We performed anthropometric measurements of all eligible study participants in light clothing and without shoesThese included height, weight, hip and waist circumferences. Height and weight were measured to the nearest 10th
cm and kg respectively. Body Mass Index (BMI) was calculated from the two measurements, in kg/m2
. Hip circumference was taken as the greatest circumference at the level of greater trochanters (widest portion of hips) on both sides. The waist circumference was measured as the smallest horizontal girth between costal margins and iliac crests at minimal inspiration. The waist/hip ratio was calculated.
Vitamin D was analyzed using High-Performance Liquid Chromatography (HPLC) method. We used the agilent 1100 HPLC system with a quartenary pump. Four milli-liters of blood were centrifuged and serum separated for use in the analysis. The concentration of vitamin D was measured in ng/dl, with ≥ 30ng/dl as sufficiency, 20.1-29.9ng/dl as insufficiency and < 20ng/dl as deficiency. It was extracted from serum using acetronitryl with 0.4% acetic acid. This was injected into a chromatographic column, Polaris C18-A 3µ 150 x 2.0mm. HPLC uses isocratic mode with eluent (MeCN: 0.4% Acetic acid) as the mobile phase. The flow rate was 0.3mls/min and oven temperature 30 degrees Celsius, and detector was UV-Vis at wavelength of 280nm. The amount of vitamin D was determined by matching the retention of pure standard and a calibration code.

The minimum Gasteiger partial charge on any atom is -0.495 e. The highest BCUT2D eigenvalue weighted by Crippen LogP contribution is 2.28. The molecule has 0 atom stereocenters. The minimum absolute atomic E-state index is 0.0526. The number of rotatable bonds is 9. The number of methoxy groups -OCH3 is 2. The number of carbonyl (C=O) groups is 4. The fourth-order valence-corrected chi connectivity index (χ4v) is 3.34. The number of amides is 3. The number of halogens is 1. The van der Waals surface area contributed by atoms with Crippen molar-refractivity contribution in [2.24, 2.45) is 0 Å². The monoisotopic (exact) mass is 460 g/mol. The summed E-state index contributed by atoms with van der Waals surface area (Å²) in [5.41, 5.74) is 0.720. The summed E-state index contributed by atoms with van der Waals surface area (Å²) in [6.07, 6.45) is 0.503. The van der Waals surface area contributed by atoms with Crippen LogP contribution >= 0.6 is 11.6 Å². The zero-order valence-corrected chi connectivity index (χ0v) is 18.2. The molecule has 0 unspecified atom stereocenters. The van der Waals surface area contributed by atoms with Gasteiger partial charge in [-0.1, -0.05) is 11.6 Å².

Data was coded, entered into SPSS version 23.0 (IBM), and cleaned. Continuous variables like age, BMI, Waist/hip ratio, vitamin D, were expressed in means ±SD, or median (Interquartile range). Categorical variables like vitamin D insufficiency and deficiency were analysed as proportions, n (%).